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This program is based on case histories of the children. All the events are real and taken from the lives of the children whom our program helps. In the future, we will publish the official recommended program on our website, to be implemented by the government officials. Unfortunately, they don't consider the individual cases overly important - they only want to know the numbers.
And so, do forgive me, I will start with mourning. Mourning for our dear Arina, may she rest in peace. She didn't quite make it to her 18th birthday. The reason is that Arina didn't take the vitally necessary medication Pulmozyme. No doubt you're asking why and how come. This medication costs 12,500 hryvnyas (510 US dollars) per month. Right at that time, Arina was ill and all our efforts and fundraising were dedicated towards supplying her with equally expensive antibiotics she needed. We simply didn't know that not taking Pulmozyme would have such a result. Incidentally, Pulmozyme is recommended for government funding for children with cystic fibrosis.
Now, about those whom we can still save.
Little Viktoria and her dad. She is a very ill child. Her poor dad is over his head in debt. His sole aim and the only meaning of his life is to save his daughter's life. As of today, her father is deep in debt, and he tries not to think about what will happen later. There is only today and this moment, in real time. By the way, to buy medicines for Vikki, we already spent 85,000 hryvnyas (3,470 US dollars) in 2015. And that's in addition to the large sums her father also paid for her medications.
Mother Katya and her little daughter Pelageya. This girl is still very little and is just beginning her life's journey. But she already needs large sums of money for daily nebulizers and pills, because medical treatments for children who have cystic fibrosis starts from birth and continues until their last breath. Pelageya's mother was refused the prescribed medications, which are listed as essential, and without which her child won't survive more than a few months. As a result, Katya found herself at an impasse...It is true what they say, "A mother who is angry on her child's behalf is frightening". As a result, Pelageya's mother went to the City Council building, carrying a container of gasoline and a box of matches. Her demands were "to receive the medications essential for the child's survival, money for which is allocated in the healthcare budget, which, on paper, are 'purchased' for such children but are not actually distributed to them".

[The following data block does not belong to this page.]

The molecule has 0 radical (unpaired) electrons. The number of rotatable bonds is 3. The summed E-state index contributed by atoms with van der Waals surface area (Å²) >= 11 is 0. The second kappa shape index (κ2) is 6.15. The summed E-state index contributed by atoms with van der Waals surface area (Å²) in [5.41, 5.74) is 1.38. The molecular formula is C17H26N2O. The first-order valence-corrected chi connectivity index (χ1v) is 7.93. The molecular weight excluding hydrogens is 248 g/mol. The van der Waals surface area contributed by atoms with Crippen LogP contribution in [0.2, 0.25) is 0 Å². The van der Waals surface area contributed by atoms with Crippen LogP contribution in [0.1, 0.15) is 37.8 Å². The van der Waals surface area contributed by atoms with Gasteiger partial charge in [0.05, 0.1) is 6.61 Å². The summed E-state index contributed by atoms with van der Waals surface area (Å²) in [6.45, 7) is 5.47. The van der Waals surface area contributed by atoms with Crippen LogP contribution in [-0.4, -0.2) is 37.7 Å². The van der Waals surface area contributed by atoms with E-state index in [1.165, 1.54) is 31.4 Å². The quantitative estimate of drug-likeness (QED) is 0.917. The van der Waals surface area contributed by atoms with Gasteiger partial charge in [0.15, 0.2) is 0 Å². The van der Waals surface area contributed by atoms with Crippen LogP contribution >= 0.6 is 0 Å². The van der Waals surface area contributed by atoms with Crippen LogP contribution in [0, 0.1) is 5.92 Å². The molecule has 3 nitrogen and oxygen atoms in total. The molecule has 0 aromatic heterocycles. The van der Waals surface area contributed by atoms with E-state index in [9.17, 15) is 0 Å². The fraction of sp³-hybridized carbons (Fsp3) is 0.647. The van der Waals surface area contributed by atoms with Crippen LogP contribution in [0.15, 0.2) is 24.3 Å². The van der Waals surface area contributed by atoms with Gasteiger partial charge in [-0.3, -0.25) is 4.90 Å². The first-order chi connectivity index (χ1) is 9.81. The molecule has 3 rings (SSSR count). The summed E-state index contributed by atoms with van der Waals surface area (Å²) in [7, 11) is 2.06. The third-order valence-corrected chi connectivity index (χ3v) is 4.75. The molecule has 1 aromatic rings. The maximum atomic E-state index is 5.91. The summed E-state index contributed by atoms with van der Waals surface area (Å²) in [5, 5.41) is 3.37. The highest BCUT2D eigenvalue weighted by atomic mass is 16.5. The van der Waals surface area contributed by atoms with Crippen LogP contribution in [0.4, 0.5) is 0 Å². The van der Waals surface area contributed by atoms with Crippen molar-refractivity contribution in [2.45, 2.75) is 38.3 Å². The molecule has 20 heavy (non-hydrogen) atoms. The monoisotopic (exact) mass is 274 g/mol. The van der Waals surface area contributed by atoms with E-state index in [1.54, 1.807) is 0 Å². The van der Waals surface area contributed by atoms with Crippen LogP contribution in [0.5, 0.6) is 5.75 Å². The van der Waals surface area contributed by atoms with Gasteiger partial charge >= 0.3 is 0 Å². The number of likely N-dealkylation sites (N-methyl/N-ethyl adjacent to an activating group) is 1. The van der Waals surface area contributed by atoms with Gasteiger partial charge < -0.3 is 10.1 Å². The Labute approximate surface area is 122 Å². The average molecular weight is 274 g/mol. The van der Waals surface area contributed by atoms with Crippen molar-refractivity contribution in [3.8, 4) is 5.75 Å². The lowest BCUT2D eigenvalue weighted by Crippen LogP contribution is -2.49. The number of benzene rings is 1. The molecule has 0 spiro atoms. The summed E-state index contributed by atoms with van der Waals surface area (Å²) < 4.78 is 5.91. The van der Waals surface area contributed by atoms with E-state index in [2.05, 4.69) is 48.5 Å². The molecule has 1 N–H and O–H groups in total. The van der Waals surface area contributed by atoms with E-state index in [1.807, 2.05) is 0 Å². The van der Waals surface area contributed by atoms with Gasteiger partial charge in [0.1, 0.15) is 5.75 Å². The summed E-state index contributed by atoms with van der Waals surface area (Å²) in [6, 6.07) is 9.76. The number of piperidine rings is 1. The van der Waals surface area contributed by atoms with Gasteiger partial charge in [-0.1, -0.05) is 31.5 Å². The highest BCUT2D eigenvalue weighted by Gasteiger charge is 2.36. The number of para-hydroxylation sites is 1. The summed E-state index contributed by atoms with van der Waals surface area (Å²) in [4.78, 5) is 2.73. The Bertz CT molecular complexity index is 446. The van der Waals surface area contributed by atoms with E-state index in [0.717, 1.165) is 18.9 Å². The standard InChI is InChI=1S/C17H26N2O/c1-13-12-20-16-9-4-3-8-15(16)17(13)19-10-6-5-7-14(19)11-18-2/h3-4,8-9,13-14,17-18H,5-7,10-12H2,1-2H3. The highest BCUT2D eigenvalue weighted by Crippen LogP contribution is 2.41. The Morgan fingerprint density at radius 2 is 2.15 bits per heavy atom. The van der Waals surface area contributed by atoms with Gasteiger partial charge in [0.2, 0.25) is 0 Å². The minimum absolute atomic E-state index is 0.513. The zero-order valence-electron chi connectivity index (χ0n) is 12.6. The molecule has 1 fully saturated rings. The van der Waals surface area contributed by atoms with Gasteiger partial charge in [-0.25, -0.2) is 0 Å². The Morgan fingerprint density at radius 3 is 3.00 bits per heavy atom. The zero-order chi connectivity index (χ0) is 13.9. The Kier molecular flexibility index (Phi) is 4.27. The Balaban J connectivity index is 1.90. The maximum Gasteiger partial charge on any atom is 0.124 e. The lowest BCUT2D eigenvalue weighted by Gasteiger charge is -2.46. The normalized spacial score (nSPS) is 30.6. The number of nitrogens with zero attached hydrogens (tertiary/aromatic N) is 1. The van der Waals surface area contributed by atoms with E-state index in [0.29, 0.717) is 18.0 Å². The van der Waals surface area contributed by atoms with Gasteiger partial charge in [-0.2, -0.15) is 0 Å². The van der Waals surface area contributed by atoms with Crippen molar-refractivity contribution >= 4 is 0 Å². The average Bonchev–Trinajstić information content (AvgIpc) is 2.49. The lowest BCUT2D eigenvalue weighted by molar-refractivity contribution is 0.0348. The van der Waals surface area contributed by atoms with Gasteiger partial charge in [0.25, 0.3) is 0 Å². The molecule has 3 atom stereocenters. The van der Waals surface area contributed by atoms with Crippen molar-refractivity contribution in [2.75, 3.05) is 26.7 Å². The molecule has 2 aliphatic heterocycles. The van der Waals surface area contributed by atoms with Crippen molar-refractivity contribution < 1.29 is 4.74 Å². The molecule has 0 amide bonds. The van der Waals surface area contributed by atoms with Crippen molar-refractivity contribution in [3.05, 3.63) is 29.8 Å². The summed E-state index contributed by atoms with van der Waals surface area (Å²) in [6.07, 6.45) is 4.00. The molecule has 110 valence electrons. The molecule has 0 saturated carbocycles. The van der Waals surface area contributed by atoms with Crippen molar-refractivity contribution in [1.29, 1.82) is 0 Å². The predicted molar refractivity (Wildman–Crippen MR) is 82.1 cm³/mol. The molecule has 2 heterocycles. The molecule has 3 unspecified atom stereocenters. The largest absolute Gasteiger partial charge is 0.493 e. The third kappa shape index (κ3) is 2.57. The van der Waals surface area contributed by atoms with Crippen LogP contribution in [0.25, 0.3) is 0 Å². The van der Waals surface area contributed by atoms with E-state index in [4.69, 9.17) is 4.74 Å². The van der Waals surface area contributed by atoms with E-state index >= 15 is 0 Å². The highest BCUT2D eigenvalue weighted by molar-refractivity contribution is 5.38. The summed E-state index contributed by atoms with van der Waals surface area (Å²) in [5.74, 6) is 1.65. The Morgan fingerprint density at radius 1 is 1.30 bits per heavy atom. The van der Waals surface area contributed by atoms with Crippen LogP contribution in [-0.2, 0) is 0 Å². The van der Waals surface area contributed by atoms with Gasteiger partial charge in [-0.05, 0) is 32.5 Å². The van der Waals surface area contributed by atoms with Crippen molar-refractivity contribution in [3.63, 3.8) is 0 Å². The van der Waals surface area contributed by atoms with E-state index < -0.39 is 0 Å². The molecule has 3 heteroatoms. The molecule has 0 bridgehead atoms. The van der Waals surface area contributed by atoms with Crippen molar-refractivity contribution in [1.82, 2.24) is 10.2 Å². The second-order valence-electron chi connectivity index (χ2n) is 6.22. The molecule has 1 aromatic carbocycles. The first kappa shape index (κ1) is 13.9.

We also have an adult whom we help, Olya. She is over 18 years of age; more precisely, she's already turned 20! Unfortunately, there are not many adults with this diagnosis in the Zaporozhzhye region, and even in the entire Ukraine. That, for some reason, is taken to mean that there aren't any such. They exist, in fact. But there are no cystic fibrosis Centers for adults, nor is any money budgeted for their medications. Officially, Olya has no right to come to our center, which is attached to the regional children's hospital. But in adult hospitals, they don't know what this diagnosis means or how to treat it. For a moment, I'd like to emphasize the fact that the older the person with cystic fibrosis, the more attention they need to pay to their health. The greater the person's age, the more their body becomes resistant to antibiotics, which they must take during their entire life. That's how it is, and therefore, it would seem that such patients would receive even closer attention. But alas, all that doesn't happen in our country. I will tell you in confidence about how Olya goes to the hospital. First, she goes to be seen in our center, there, based on her labwork and tests, they give her instructions, or rather not official instructions but recommendations about which medicines she needs to receive this time. And then, with those recommendations from our specialists in hand she goes to get admitted to the city hospital, to receive the recommended treatment.
Each of the children we help has their own difficult path to travel. Every one of their families has to go against the system, against the current. It is unclear why, but these children and their parents have to fight for the things which, according to the paperwork, they are entitled to, and for the medications which are supposedly "purchased" for them.
We, the foundation's staff members, along with the parents, understand that we can't buy everything ourselves. And we shouldn't have to purchase the items which the state healthcare budget is supposed to provide free of charge.
We know the problem firsthand and we intend to insist on getting the help due to us from the state and regional budget. The above stories are direct illustrations of the actual situation, as of today.
Your financial help for our children with cystic fibrosis is always appreciated.
We would equally appreciate your help in spreading the word about this genetic disorder.
We equally urgently need legal help and counsel. We very much need a consultation regarding "points of leverage" for achieving the result we want. Any experience or knowledge you might have in that regard and would be willing to share is very important to us.
This publication related with such categories:
Sick children of Ukraine Ukraine News about Breathe project Support children diagnosed with cystic fibrosis News about Olga Khorlikova News about Anna Dyatlova News about Butenko Victoria News about Shkurenkova Margarita News about Alisa Onufreeva Publications made by Happy Child, Ukraine